To create a new entry, go into the phone book and press the Edit key. TADI will then talk you through entering each field. To edit an existing entry, go to that entry and press the Edit key. TADI will tell you the information in each field, and you can make changes. The phone dialer will dial a telephone number for you by playing the corresponding tones into a phone--you just hold it next to the mouthpiece of the phone and press the dialer key. It's performance is quite inconsistent, however, and it doesn't work with all cell phones.
The alarm diary is a convenient way to keep an appointment calendar and reminders. It can hold up to 400 separate entries. To enter an appointment, go into the alarm diary and press the Edit button. TADI prompts you to enter the time, date, and a recorded message. You can store more than one entry for the same time and date. To find an entry, you can browse the diary using the up and down arrows. If you know the date of your appointment, enter it, and TADI will go to appointments on that date. You can then browse the list. For each appointment, TADI will say the time, day of the week, date, and recorded message. You can change existing diary entries via the Edit key and remove entries with the Delete key. When you are deleting an entry, you will be prompted to confirm this action.
TADI sounds a series of beeps for 30 seconds when its clock reaches the date and time of a new message. It does so whether TADI is on or off. You can hear the message by going into the alarm diary. There is no way to stop the alarm from sounding. The only way to avoid the alarm is to delete the entry before its designated date and time.
The notepad is good for recording quick reminders, messages, and directions. The recording quality is fair, and you need to be no more than about six to eight inches away from the microphone. Recordings that are made at a greater distance sound less clear and are at a lower volume. Although TADI has a lot of available recording time, it is not particularly good for recording lectures or speeches. You can browse the notepad by using the up and down arrows. The down arrow moves you toward the most recent notes, and the up arrow brings you to the older ones. When you delete a note, TADI prompts you to confirm this action by pressing the letter "Y." For hands-free recording, hold the record button and press the Enter key, which locks the Record button in place. When you have finished, press Escape.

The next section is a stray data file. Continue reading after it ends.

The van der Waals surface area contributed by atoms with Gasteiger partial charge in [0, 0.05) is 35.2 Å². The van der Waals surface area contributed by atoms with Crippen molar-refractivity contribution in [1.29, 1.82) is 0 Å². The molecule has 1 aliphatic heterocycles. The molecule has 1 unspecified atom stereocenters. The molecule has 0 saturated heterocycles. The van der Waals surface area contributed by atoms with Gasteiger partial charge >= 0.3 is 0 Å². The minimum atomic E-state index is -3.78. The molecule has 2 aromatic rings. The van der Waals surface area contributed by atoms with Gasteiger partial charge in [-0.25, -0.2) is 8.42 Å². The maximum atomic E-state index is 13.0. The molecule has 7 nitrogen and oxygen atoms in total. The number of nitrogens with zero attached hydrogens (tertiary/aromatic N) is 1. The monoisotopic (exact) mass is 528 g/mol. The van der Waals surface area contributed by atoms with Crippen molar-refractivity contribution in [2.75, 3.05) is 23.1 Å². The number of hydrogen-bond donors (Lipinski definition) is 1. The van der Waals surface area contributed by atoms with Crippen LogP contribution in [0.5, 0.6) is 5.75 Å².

The calculator can perform simple and advanced operations. In Calculator mode, the letter keys become operation keys. For example, the "Q" becomes the plus sign, and the "H" becomes the square-root key. The number keys on the top row of the keyboard are used to enter numerical values. TADI can handle and clearly pronounce seven-digit numbers. When a number has more than seven digits, TADI will say, "Number too large."
Cut and Paste